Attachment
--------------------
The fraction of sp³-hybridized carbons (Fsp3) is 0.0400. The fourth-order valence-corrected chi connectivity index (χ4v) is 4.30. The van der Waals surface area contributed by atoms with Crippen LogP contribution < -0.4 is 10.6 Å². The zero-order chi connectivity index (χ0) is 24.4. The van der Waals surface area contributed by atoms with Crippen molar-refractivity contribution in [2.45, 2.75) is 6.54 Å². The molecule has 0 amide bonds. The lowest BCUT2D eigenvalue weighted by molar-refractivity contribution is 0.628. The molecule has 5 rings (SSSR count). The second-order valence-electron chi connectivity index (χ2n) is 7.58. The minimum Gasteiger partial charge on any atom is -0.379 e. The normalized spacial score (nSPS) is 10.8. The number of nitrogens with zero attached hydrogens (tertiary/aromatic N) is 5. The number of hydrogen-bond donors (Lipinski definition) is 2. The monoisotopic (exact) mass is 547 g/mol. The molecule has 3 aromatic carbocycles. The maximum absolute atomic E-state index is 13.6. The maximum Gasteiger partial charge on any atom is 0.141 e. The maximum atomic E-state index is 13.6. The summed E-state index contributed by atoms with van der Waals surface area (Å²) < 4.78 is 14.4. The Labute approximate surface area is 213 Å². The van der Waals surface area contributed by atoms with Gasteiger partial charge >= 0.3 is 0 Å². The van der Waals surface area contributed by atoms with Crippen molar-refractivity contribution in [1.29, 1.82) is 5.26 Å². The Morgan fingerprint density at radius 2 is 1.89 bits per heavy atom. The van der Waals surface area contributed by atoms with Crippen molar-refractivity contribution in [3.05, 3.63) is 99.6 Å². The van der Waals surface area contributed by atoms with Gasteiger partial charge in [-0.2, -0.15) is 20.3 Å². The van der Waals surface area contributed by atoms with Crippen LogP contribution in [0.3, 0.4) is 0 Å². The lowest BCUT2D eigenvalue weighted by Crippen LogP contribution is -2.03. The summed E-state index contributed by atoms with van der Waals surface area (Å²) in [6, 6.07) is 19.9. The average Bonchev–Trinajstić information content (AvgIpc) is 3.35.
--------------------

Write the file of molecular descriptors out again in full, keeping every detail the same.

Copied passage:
The fraction of sp³-hybridized carbons (Fsp3) is 0.0400. The fourth-order valence-corrected chi connectivity index (χ4v) is 4.30. The van der Waals surface area contributed by atoms with Crippen LogP contribution < -0.4 is 10.6 Å². The zero-order chi connectivity index (χ0) is 24.4. The van der Waals surface area contributed by atoms with Crippen molar-refractivity contribution in [2.45, 2.75) is 6.54 Å². The molecule has 0 amide bonds. The lowest BCUT2D eigenvalue weighted by molar-refractivity contribution is 0.628. The molecule has 5 rings (SSSR count). The second-order valence-electron chi connectivity index (χ2n) is 7.58. The minimum Gasteiger partial charge on any atom is -0.379 e. The normalized spacial score (nSPS) is 10.8. The number of nitrogens with zero attached hydrogens (tertiary/aromatic N) is 5. The number of hydrogen-bond donors (Lipinski definition) is 2. The monoisotopic (exact) mass is 547 g/mol. The molecule has 3 aromatic carbocycles. The maximum absolute atomic E-state index is 13.6. The maximum Gasteiger partial charge on any atom is 0.141 e. The maximum atomic E-state index is 13.6. The summed E-state index contributed by atoms with van der Waals surface area (Å²) < 4.78 is 14.4. The Labute approximate surface area is 213 Å². The van der Waals surface area contributed by atoms with Gasteiger partial charge >= 0.3 is 0 Å². The van der Waals surface area contributed by atoms with Crippen molar-refractivity contribution in [1.29, 1.82) is 5.26 Å². The Morgan fingerprint density at radius 2 is 1.89 bits per heavy atom. The van der Waals surface area contributed by atoms with Crippen molar-refractivity contribution in [3.05, 3.63) is 99.6 Å². The van der Waals surface area contributed by atoms with Gasteiger partial charge in [-0.2, -0.15) is 20.3 Å². The van der Waals surface area contributed by atoms with Crippen LogP contribution in [0.3, 0.4) is 0 Å². The lowest BCUT2D eigenvalue weighted by Crippen LogP contribution is -2.03. The summed E-state index contributed by atoms with van der Waals surface area (Å²) in [6, 6.07) is 19.9. The average Bonchev–Trinajstić information content (AvgIpc) is 3.35.